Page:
In some cases multiferroics can exhibit structural inhomogeneity in the form of domains with subtly different
structures. For example, when the prototypical spin-spiral multiferroic TbMnO3 is doped on the Tb-site by a few percent of Ca, the ferroelectricity is gradually suppressed via an intermediate state that resembles a relaxor ferroelectric. It is thought that so-called polar nanoregions (PNR) are formed in a non-ferroelectric matrix, the difference in structures of the two regions being too small to resolve using standard diffraction methods.
The higher resolution of Larmor diffraction should allow the structure of the PNR to be distinguished from that of the bulk. Two distinct phases would be observed if the PNR are coherent over “large” length scales, and a wider distribution of lattice parameters would be observed if the PNR are on the nanometre scale, associated with the strain arising from a high density of domain walls. Similar phenomena are present in other magnetic materials. For example, in the alkali metal superoxide RbO1.72 an orbital ordering transition occurs on cooling and domains with both antiferromagnetic and ferromagnetic ordering appear to coexist. The magnetic exchange is most likely determined by the type of orbital ordering, which in turn seems to be highly dependent on the cooling rate; domains with different types of orbital ordering or different oxygen contents should be manifested by differences in structure. The air sensitivity of these samples precludes investigation by microscopy techniques, but Larmor diffraction would enable the domain structure to be probed as a function of cooling rate in an inert atmosphere. In all cases where there is structural inhomogeneity and domain structures on the nanoscale, the SANS and SESANS modes of LARMOR will provide complementary information by probing the structure on the 1 nm – 1 µm length scale.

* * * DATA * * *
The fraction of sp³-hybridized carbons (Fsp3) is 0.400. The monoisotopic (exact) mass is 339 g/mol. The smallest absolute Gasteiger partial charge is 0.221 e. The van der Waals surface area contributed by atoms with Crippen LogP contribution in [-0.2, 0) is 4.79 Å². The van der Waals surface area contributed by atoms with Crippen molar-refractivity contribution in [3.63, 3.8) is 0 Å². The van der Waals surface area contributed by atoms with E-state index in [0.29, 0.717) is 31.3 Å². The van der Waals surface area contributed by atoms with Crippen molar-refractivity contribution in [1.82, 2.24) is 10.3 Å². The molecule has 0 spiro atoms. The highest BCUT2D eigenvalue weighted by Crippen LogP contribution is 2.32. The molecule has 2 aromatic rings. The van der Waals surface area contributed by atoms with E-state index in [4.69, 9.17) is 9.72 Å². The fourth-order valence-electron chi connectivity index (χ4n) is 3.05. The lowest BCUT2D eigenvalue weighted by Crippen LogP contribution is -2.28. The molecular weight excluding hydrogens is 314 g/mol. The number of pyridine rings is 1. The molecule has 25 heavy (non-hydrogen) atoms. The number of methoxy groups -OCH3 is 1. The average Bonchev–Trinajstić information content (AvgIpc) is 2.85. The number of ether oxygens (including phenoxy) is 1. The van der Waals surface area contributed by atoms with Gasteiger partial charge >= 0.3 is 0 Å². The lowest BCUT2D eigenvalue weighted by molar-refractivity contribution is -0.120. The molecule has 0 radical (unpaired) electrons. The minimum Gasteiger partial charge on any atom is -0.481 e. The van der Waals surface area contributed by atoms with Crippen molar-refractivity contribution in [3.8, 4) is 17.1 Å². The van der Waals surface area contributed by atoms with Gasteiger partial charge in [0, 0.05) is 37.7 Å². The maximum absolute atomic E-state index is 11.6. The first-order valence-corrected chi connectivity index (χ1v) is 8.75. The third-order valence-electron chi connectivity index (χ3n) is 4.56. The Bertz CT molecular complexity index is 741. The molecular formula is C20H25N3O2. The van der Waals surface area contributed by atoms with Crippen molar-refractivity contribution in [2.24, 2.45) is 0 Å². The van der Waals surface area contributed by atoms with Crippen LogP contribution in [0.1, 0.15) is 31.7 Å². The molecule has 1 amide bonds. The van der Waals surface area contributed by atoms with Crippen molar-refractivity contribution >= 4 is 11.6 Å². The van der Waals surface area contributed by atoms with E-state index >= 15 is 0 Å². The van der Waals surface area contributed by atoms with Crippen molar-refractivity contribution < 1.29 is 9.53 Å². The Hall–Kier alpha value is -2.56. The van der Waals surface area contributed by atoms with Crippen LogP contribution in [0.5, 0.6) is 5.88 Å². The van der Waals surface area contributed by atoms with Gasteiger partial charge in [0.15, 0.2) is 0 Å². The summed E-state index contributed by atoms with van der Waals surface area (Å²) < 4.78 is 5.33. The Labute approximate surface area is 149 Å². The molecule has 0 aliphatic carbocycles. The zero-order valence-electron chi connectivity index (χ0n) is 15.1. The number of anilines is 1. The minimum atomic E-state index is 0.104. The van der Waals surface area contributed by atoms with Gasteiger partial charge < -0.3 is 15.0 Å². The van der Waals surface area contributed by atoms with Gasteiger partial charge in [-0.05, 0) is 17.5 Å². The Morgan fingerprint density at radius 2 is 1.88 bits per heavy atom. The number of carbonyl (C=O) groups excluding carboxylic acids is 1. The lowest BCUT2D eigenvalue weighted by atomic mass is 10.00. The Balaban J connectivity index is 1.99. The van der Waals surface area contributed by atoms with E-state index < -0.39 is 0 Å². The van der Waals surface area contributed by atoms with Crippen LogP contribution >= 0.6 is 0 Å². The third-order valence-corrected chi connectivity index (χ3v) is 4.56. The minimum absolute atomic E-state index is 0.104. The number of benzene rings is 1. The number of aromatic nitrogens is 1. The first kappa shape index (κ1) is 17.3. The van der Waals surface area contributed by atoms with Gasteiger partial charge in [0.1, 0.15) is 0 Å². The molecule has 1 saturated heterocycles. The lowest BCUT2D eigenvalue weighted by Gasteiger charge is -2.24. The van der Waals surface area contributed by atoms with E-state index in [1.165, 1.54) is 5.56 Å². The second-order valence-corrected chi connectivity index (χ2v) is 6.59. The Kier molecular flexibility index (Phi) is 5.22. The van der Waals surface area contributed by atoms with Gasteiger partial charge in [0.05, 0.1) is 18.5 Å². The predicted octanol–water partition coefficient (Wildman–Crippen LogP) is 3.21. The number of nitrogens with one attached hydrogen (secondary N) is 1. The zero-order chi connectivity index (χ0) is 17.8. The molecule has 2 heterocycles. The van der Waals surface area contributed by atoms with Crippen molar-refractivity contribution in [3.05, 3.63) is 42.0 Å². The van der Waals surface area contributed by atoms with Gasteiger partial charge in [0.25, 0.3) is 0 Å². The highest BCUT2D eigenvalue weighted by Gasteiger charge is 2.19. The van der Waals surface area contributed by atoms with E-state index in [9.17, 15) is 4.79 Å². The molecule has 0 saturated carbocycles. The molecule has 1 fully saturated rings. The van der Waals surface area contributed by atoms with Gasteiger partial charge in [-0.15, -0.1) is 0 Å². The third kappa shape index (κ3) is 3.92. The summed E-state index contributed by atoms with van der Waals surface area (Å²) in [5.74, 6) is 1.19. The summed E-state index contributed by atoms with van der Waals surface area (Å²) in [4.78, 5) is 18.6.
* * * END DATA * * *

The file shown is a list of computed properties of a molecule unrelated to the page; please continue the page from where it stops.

Most of this experimental work will be done and co-ordinated by the Zernicke Institute for Advanced Materials.